The three conductors of the stereo audio cable carry +12V power, ground, and a control signal. One disadvantage of using stereo audio connectors is that they short-circuit as they are connected and disconnected, so there needs to be a current limiter upstream of the +12V rail of the audio cable, as well as protective resistors and clamping diodes on the control wire. The control signal is a standard PWM throttle signal, except that I modified the ESC firmware to activate a pull-up resistor on the signal line if the motor is at risk of overheating. The control box detects this pull-up and blinks an orange light to warn the operator. If the temperature gets too high, the ESC firmware shuts off the motor until the temperature falls again. The ESC firmware is based on Blue Robotics' BlueESC project, which is in turn based on Simon Kirby's tgy project.
In addition to the beams, brackets, bolts, and motors, a variety of other miscellaneous parts were provided: plywood plates, a turntable, 3/8 inch threaded rods, bricks to act as counterweights, ropes and pulleys, wheels for the motors, etc.
The plot of the stack is that the frosh are a group of astronauts who have crash-landed on Mars and must repair their damaged spaceship. However, the spaceship's nuclear reactor shielding is damaged, making many parts of the spaceship inaccessible to humans; so they must improvise machines to complete tasks in the radioactive areas. The first major puzzle was for the frosh to build a crane that can be remotely operated using ropes, in order to manipulate "radioactive" objects:
Completing this puzzle gave them access to the AC-DC converter to run the motors. The next puzzle was to build a "water pump": a motorized device that would convert rotary motion into linear motion in order to scoop water out of a plastic tub onto the ground:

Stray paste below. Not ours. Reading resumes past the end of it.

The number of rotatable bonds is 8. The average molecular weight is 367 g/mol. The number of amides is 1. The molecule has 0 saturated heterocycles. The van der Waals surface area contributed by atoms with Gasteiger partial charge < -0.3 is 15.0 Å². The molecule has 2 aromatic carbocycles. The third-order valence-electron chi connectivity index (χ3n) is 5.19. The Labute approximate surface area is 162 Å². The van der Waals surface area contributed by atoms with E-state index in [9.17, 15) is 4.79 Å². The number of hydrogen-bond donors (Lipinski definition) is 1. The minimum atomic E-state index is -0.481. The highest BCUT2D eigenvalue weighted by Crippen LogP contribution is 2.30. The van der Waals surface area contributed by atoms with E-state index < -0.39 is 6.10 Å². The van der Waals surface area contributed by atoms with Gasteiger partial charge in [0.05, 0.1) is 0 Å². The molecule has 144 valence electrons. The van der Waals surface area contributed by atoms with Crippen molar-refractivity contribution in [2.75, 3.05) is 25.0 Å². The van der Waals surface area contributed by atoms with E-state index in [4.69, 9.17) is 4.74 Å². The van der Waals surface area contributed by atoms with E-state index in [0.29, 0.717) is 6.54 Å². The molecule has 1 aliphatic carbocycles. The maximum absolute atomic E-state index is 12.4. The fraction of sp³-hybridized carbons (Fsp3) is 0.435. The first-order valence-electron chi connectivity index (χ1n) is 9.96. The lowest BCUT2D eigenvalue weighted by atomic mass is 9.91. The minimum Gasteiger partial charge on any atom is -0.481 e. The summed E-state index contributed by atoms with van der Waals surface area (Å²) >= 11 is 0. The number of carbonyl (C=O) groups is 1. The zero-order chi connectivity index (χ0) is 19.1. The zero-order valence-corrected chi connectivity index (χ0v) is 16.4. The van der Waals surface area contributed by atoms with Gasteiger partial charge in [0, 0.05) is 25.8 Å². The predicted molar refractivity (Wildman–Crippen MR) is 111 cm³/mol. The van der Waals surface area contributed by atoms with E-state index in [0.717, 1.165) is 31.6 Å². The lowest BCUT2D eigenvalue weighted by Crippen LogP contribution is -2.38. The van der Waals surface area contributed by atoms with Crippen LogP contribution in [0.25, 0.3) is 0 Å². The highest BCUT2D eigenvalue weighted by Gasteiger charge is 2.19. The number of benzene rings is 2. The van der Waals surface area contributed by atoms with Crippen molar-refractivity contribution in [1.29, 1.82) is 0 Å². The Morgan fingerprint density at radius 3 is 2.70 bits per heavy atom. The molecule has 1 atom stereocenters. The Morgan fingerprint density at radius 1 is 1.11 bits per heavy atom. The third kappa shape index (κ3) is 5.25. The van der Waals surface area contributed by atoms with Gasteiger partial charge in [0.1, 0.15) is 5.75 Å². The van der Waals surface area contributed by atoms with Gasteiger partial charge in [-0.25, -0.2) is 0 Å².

The third puzzle was to build a mobile robot that could be used to retrieve a cardboard box from the "reactor bay", which was "unsafe" for them to enter in person:
Next, they modified the robot to be able to flip a switch, and to smash a cardboard box:
The final puzzle was originally supposed to involve mounting a crane on the robot so it could be used to lift "radioactive" objects. However, the frosh found a simpler solution that involved using the robot to simply push the objects, and using their existing crane from the first puzzle to lift the objects:
When they completed this puzzle, the spaceship was "fixed" and the stack was over.
Even at Caltech, some people don't want to spend all day building robots. In addition, during play-testing we found that the team dynamics for robot-building don't really work for a team larger than six people, but there were ten frosh participating in the stack. So we also prepared some alternative activities in addition to the engineering challenges.
To give the frosh a chance to stretch their legs, we inserted a subplot about chasing green aliens around campus:
We included a puzzle about decrypting a graphical code in order to determine the 4-digit number that opens a combination lock:
We gave the frosh instructions for how to electroplate copper onto brass using a copper sulfate solution:
We also challenged them to improvise a power source capable of lighting an LED. The solution was to build a potato battery: